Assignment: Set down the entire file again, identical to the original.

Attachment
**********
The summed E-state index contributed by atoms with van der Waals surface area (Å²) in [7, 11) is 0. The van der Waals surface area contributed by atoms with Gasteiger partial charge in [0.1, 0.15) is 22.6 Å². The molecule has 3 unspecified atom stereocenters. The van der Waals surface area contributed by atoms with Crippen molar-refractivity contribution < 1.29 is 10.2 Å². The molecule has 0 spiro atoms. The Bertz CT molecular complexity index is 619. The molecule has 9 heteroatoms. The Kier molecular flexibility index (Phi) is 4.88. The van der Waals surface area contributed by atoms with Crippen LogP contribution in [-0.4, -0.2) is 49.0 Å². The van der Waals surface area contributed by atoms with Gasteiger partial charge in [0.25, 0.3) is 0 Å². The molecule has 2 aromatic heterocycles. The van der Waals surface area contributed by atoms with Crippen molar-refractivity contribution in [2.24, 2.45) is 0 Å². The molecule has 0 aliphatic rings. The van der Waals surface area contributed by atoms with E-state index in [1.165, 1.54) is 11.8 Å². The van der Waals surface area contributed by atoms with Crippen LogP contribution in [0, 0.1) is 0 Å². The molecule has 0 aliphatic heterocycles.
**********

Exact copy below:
The summed E-state index contributed by atoms with van der Waals surface area (Å²) in [7, 11) is 0. The van der Waals surface area contributed by atoms with Gasteiger partial charge in [0.1, 0.15) is 22.6 Å². The molecule has 3 unspecified atom stereocenters. The van der Waals surface area contributed by atoms with Crippen molar-refractivity contribution < 1.29 is 10.2 Å². The molecule has 0 spiro atoms. The Bertz CT molecular complexity index is 619. The molecule has 9 heteroatoms. The Kier molecular flexibility index (Phi) is 4.88. The van der Waals surface area contributed by atoms with Crippen LogP contribution in [-0.4, -0.2) is 49.0 Å². The van der Waals surface area contributed by atoms with Gasteiger partial charge in [0.25, 0.3) is 0 Å². The molecule has 2 aromatic heterocycles. The van der Waals surface area contributed by atoms with Crippen molar-refractivity contribution in [2.24, 2.45) is 0 Å². The molecule has 0 aliphatic rings. The van der Waals surface area contributed by atoms with E-state index in [1.165, 1.54) is 11.8 Å². The van der Waals surface area contributed by atoms with Crippen LogP contribution in [0, 0.1) is 0 Å². The molecule has 0 aliphatic heterocycles.